Difficult Conversations Threaten Our Identity
Sometimes the anxiety is not due to facing others, but facing ourselves. The conversation may challenge who we think we are.
Three Core Identities
Everyone has multiple “identities”. But the following three are common:
Am I Competent?
You may be worried that your competence will be brought up (e.g. when asking for a raise).
Am I A Good Person?
Example: I’m breaking up with someone. This will hurt them. Am I a bad person for making them feel lousy?
Am I Worthy Of Love?
An Identity Quake Can Knock Us Off Balance
The following are changes in emotions when our identity is threatened:
And you still have to maintain a conversation despite this quake.
There’s No Quick Fix
Identity issues will always be there. That’s what life is about. Some identity challenges will be earth shaking. Don’t attempt to shrug them aside. They require mourning just like losing a loved one.
Vulnerable Identities: The All-or-Nothing Syndrome
The biggest factor that contributes to vulnerability is having a binary mindset. “I’m either competent or not.” It leads to either a denial of the problem or a full acceptance of it.
Having a purely positive image of oneself leaves no room for negative feedback. If you get any, you expend all your efforts finding problems with it.
We Let The Feedback Define Who We Are
We act as if their feedback is the whole picture.
Ground Your Identity
Step One: Become Aware of Your Identity Issues
This may be hard to figure out. But if you’re anxious, something is likely threatening your identity.
Step Two: Complexify Your Identity (Adopt the And Stance)
Stop being binary. Figure out what aspects of the identity are true for you and which aren’t.
Three Things To Accept About Yourself
1. You Will Make Mistakes
2. Your Intentions Are Complex
Yes, perhaps part of your motives were selfish. But likely not all.
3. You Have Contributed To The Problem
Find out how you contributed.
During The Conversation: Learn To Regain Your Balance
You will get knocked over. Don’t let that be a benchmark! The benchmark is how you recover.
Let Go Of Trying To Control Their Reaction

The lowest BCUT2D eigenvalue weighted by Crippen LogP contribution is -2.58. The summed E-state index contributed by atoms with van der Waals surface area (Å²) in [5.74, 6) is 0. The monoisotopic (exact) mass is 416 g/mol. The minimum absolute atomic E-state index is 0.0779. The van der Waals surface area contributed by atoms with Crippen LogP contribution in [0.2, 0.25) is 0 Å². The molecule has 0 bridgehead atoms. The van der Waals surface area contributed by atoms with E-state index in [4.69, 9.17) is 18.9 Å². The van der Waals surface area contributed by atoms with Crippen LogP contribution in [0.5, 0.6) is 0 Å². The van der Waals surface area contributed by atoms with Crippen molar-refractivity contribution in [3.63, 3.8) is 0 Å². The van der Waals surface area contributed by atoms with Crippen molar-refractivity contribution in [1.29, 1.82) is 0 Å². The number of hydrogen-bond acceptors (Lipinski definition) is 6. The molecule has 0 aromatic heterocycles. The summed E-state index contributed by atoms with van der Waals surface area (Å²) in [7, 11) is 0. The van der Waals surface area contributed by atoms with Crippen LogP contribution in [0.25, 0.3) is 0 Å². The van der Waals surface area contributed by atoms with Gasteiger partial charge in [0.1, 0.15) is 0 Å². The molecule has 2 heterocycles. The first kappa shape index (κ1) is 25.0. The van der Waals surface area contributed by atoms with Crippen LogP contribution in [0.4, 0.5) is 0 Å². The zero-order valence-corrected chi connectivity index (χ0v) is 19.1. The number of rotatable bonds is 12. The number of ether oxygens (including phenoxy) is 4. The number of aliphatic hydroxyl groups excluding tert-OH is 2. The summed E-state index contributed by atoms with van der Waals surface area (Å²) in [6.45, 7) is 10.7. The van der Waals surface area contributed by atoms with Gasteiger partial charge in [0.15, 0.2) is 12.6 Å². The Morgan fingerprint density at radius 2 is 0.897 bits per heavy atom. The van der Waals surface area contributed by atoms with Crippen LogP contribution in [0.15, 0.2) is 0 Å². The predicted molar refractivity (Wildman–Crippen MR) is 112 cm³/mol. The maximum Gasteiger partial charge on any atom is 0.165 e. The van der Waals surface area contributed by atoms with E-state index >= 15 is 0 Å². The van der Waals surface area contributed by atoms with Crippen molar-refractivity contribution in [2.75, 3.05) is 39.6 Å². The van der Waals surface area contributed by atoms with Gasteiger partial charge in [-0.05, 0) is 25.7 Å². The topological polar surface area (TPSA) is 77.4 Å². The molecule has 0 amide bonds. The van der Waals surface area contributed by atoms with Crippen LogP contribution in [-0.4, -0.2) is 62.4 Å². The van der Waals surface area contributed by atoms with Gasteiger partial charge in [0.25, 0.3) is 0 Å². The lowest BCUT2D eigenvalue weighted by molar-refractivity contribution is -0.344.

You may not want to hurt someone. But accept that your conversation may do that.
Usually, trying to smoothe over or stifle their reaction will exacerbate the problem. They may see it as you questioning the legitimacy of their reaction.
Make use of the “And” stance.
Do not use their reaction as a benchmark!
Prepare For Their Response
Instead of wondering how bad their response will be, plan for it. Think of the worst case scenarios, then ask: “What does this say about my identity?” Work through the identity issues in advance. “Is it OK for me that I made someone cry? How will I respond? What if they attack my integrity? How will I respond?”
Imagine That It’s 3 Months Or 10 Years From Now
What do you think you will have learned from the experience? How will you view it then? What advice would you give your younger self?
Take a Break
“I’m surprised you’re saying this. I need time to think about it.” Even 10 minutes will help. Take a walk. Check for denial. Check for exaggeration.
Asking for a break may be embarassing, but continuing the conversation may be worse.
Their Identity Is Also Implicated
Keep this in mind.
Raising Identity Issues Explicitly
The other side may not be concerned with your identity issues. But sometimes that is the issue (not a good spouse, etc). In those cases, bring it up explicitly: “I’m sensing that you’re thinking I am…” or “I know I have issues with…”
Find The Courage to Ask For Help
There is no valor in suffering in silence. At least not when it is prolonged or gets in the way of our goals. If you cannot get over it by yourself, get help (friends/families/professionals).
Yes, it is true that if you ask for help, not everyone will come through for you. But some will.